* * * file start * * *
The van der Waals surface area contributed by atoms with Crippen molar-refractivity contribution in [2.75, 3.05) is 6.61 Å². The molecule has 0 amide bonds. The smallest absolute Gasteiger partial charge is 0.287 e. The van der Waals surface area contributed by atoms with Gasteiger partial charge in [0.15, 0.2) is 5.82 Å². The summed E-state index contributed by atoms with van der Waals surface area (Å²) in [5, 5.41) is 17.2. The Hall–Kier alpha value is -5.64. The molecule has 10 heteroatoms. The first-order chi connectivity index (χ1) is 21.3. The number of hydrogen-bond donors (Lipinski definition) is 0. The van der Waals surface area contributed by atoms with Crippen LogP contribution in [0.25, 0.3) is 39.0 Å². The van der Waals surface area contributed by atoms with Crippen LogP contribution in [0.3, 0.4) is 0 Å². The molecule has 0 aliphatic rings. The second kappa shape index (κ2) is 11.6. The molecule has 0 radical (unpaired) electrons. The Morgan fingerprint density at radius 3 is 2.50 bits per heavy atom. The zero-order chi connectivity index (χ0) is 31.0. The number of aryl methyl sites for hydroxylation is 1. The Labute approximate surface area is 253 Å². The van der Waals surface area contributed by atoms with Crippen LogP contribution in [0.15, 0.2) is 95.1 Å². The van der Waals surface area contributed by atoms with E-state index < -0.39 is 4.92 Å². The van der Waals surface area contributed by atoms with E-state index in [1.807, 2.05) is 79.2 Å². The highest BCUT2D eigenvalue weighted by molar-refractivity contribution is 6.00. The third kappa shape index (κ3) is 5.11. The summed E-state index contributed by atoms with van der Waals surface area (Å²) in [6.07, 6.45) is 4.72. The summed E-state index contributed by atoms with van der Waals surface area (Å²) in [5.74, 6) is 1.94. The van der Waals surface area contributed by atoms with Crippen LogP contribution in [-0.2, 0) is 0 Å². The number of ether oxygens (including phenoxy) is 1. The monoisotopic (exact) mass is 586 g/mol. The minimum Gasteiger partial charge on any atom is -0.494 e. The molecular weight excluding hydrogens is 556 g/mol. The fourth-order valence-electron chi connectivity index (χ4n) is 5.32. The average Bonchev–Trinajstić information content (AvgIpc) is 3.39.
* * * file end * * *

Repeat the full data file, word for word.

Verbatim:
The van der Waals surface area contributed by atoms with Crippen molar-refractivity contribution in [2.75, 3.05) is 6.61 Å². The molecule has 0 amide bonds. The smallest absolute Gasteiger partial charge is 0.287 e. The van der Waals surface area contributed by atoms with Gasteiger partial charge in [0.15, 0.2) is 5.82 Å². The summed E-state index contributed by atoms with van der Waals surface area (Å²) in [5, 5.41) is 17.2. The Hall–Kier alpha value is -5.64. The molecule has 10 heteroatoms. The first-order chi connectivity index (χ1) is 21.3. The number of hydrogen-bond donors (Lipinski definition) is 0. The van der Waals surface area contributed by atoms with Crippen LogP contribution in [0.25, 0.3) is 39.0 Å². The van der Waals surface area contributed by atoms with Crippen LogP contribution in [0.3, 0.4) is 0 Å². The molecule has 0 aliphatic rings. The second kappa shape index (κ2) is 11.6. The molecule has 0 radical (unpaired) electrons. The Morgan fingerprint density at radius 3 is 2.50 bits per heavy atom. The zero-order chi connectivity index (χ0) is 31.0. The number of aryl methyl sites for hydroxylation is 1. The Labute approximate surface area is 253 Å². The van der Waals surface area contributed by atoms with Crippen LogP contribution in [0.15, 0.2) is 95.1 Å². The van der Waals surface area contributed by atoms with E-state index < -0.39 is 4.92 Å². The van der Waals surface area contributed by atoms with E-state index in [1.807, 2.05) is 79.2 Å². The highest BCUT2D eigenvalue weighted by molar-refractivity contribution is 6.00. The third kappa shape index (κ3) is 5.11. The summed E-state index contributed by atoms with van der Waals surface area (Å²) in [6.07, 6.45) is 4.72. The summed E-state index contributed by atoms with van der Waals surface area (Å²) in [5.74, 6) is 1.94. The van der Waals surface area contributed by atoms with Crippen LogP contribution in [-0.2, 0) is 0 Å². The number of ether oxygens (including phenoxy) is 1. The monoisotopic (exact) mass is 586 g/mol. The minimum Gasteiger partial charge on any atom is -0.494 e. The molecular weight excluding hydrogens is 556 g/mol. The fourth-order valence-electron chi connectivity index (χ4n) is 5.32. The average Bonchev–Trinajstić information content (AvgIpc) is 3.39.